The Pres­i­dency isn’t about pol­i­tics. It’s about poetry

The Irish Times Magazine - - SOUND OFF -

Here are a few things the Pres­i­dent of Ire­land can­not do: the Pres­i­dent can’t pro­mote busi­ness or end cor­rup­tion or keep im­mi­grants out. The Pres­i­dent can’t change the sta­tus quo.

( The Pres­i­dent is the sta­tus quo.) Tech­ni­cally, the Pres­i­dent’s only job is to pro­tect the Con­sti­tu­tion. None­the­less a fas­ci­nat­ing se­lec­tion of peo­ple seem mad keen to be­come our head of state, most of whom have never be­fore run for elected of­fice. And I mean “fas­ci­nat­ing” in the most judg­men­tal way.

But let’s not be neg­a­tive. You could ar­gue that it’s bril­liant so many dif­fer­ent sorts of peo­ple are po­lit­i­cally en­gaged now. Or the whole thing has turned into a cir­cus. If it’s op­tion num­ber two, then I blame Mary Robin­son. Ac­tu­ally, I blame her for both op­tions. Af­ter all, she was the one who gave the post some sig­nif­i­cance. Be­fore her, Uachtarán na hÉire­ann was the po­lit­i­cal equiv­a­lent of Week­end At Bernie’s, where you’d have some crotch­ety old bloke wav­ing or open­ing things. Some of them were prob­a­bly alive, but it was grand ei­ther way.

The pres­i­dency does come with some lim­ited pow­ers, of course, but no one ex­pected them to be used that much; and they weren’t. Pres­i­dents have re­ferred bills to the Supreme Court just 15 times in the last 78 years.

And let’s not for­get that when then min­is­ter for jus­tice Paddy Done­gan called then pres­i­dent Cearb­hall O’Dalaigh a “thun­der­ing dis­grace” in 1976 – for re­fer­ring a bill – it was the pres­i­dent who re­signed, not Done­gan. Then taoiseach Liam Cos­grave re­fused Done­gan’s res­ig­na­tion of­fer, as­sum­ing that a grov­el­ling apol­ogy would keep the old fella happy. That he thought one of his min­is­ters should be al­lowed to get away with name- call­ing the head of state ( and the supreme com­man­der of the Ir­ish De­fence Forces) vividly demon­strates how the pres­i­dency was re­garded.

But when the first Mary ar­rived in the park, the tone and mean­ing of the pres­i­dency seemed to change. The fact that we’d elected a woman was of course hugely sig­nif­i­cant, but it was far more than that. Here’s the thing: as a lawyer, Robin­son was em­i­nently qual­i­fied for the job. But it wasn’t her le­gal brain that cre­ated the pres­i­den­tial meta­mor­pho­sis. It was be­cause Mary Robin­son is also a bit of a poet.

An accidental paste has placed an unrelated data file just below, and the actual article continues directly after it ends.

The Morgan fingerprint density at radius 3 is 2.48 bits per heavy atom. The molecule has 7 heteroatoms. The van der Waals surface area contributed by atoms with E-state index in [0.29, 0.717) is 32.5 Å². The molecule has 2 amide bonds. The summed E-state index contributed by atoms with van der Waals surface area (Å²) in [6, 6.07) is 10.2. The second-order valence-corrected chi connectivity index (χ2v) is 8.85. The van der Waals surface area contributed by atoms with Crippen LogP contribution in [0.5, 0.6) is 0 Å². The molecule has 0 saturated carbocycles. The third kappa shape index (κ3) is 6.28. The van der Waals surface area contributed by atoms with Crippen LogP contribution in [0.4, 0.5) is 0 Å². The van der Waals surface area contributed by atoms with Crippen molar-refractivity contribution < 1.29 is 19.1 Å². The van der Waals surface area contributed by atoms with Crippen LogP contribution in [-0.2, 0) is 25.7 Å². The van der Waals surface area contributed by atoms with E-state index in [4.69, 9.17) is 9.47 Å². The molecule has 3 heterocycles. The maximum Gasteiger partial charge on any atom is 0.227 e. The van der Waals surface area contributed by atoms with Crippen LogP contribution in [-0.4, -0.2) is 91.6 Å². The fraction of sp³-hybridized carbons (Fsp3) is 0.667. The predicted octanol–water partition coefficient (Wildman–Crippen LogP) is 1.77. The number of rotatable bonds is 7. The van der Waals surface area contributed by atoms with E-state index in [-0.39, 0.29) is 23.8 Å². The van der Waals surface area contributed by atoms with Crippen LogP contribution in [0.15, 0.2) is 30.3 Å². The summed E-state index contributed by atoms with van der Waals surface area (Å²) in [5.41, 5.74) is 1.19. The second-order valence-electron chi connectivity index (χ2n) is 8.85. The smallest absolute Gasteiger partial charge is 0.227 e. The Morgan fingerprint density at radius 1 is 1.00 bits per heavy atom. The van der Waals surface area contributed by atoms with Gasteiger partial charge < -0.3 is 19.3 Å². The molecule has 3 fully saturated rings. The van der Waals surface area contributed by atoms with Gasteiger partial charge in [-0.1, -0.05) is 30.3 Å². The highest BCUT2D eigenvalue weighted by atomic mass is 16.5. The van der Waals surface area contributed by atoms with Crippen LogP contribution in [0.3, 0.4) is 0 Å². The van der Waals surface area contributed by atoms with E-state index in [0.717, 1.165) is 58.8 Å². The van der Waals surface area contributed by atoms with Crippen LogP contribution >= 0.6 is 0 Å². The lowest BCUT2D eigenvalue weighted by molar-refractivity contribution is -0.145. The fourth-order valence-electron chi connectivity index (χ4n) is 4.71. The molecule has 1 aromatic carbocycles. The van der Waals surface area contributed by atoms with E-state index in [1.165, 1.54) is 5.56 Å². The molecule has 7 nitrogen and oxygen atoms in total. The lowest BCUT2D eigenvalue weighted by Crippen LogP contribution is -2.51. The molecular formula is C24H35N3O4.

Specif­i­cally, she un­der­stood the power of sym­bol. The can­dle in the win­dow of the Áras, vis­it­ing the Queen in Lon­don, shak­ing Gerry Adams’ hand, trav­el­ling to So­ma­lia and Rwanda: she in­hab­ited the role of pres­i­dent as a liv­ing metaphor of Ire­land, an Ire­land that was now emerg­ing into moder­nity, that could start to feel good about it­self and per­haps even pro­vide a pos­i­tive ex­am­ple for the rest of the world.

Many Ir­ish ci­ti­zens fell in love with this ver­sion of the pres­i­dent: peo­ple who would never have voted for Mary Robin­son in any other elec­tion.

‘‘ Robin­son in­hab­ited the role of pres­i­dent as a liv­ing metaphor of Ire­land, an Ire­land that was now emerg­ing into moder­nity

She some­how man­aged to move the of­fice past her own bi­og­ra­phy and trans­form it into some­thing po­lit­i­cal but also emo­tional, in the best sense of both those words. It en­gaged the heart and the brain, and this gave it a new power. Yes, it sounds all wimpy and lib­eral, but feel­ings should have a place in pol­i­tics; just as they do in our lives. That’s what the pres­i­dency is about in Ire­land now. And that’s im­por­tant.

In their own ways, the sec­ond Mary and Michael D both fol­lowed this tem­plate. All three have man­aged to oc­ca­sion­ally re­mind us that we have come a long way in this coun­try. Things are bet­ter now, de­spite the many prob­lems still to be ad­dressed; and that this should give us hope that things can get even bet­ter. It’s not the pres­i­dent’s job to tell us how this coun­try should be im­proved, apart from the odd oblique hint.

That’s up to the rest of us.

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